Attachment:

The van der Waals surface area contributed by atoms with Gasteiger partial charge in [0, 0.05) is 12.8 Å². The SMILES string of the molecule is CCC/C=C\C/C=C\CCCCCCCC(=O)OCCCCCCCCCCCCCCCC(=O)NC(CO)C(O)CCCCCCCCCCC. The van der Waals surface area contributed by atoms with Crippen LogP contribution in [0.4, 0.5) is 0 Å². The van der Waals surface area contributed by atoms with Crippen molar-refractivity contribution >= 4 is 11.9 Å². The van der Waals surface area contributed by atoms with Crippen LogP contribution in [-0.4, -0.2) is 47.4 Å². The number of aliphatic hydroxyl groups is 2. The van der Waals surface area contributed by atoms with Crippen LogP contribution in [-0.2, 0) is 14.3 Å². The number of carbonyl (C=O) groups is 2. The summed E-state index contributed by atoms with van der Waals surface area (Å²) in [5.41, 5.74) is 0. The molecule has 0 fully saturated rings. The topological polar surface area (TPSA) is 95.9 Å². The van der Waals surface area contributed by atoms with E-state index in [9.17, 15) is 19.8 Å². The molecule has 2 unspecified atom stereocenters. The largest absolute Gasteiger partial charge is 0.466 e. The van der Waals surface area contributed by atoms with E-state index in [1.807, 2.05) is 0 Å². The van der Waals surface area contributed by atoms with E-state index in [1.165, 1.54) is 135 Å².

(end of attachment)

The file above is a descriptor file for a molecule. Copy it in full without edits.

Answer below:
The van der Waals surface area contributed by atoms with Gasteiger partial charge in [0, 0.05) is 12.8 Å². The SMILES string of the molecule is CCC/C=C\C/C=C\CCCCCCCC(=O)OCCCCCCCCCCCCCCCC(=O)NC(CO)C(O)CCCCCCCCCCC. The van der Waals surface area contributed by atoms with Crippen LogP contribution in [0.4, 0.5) is 0 Å². The van der Waals surface area contributed by atoms with Crippen molar-refractivity contribution >= 4 is 11.9 Å². The van der Waals surface area contributed by atoms with Crippen LogP contribution in [-0.4, -0.2) is 47.4 Å². The number of aliphatic hydroxyl groups is 2. The van der Waals surface area contributed by atoms with Crippen LogP contribution in [-0.2, 0) is 14.3 Å². The number of carbonyl (C=O) groups is 2. The summed E-state index contributed by atoms with van der Waals surface area (Å²) in [5.41, 5.74) is 0. The molecule has 0 fully saturated rings. The topological polar surface area (TPSA) is 95.9 Å². The van der Waals surface area contributed by atoms with E-state index in [9.17, 15) is 19.8 Å². The molecule has 2 unspecified atom stereocenters. The largest absolute Gasteiger partial charge is 0.466 e. The van der Waals surface area contributed by atoms with E-state index in [1.807, 2.05) is 0 Å². The van der Waals surface area contributed by atoms with E-state index in [1.165, 1.54) is 135 Å².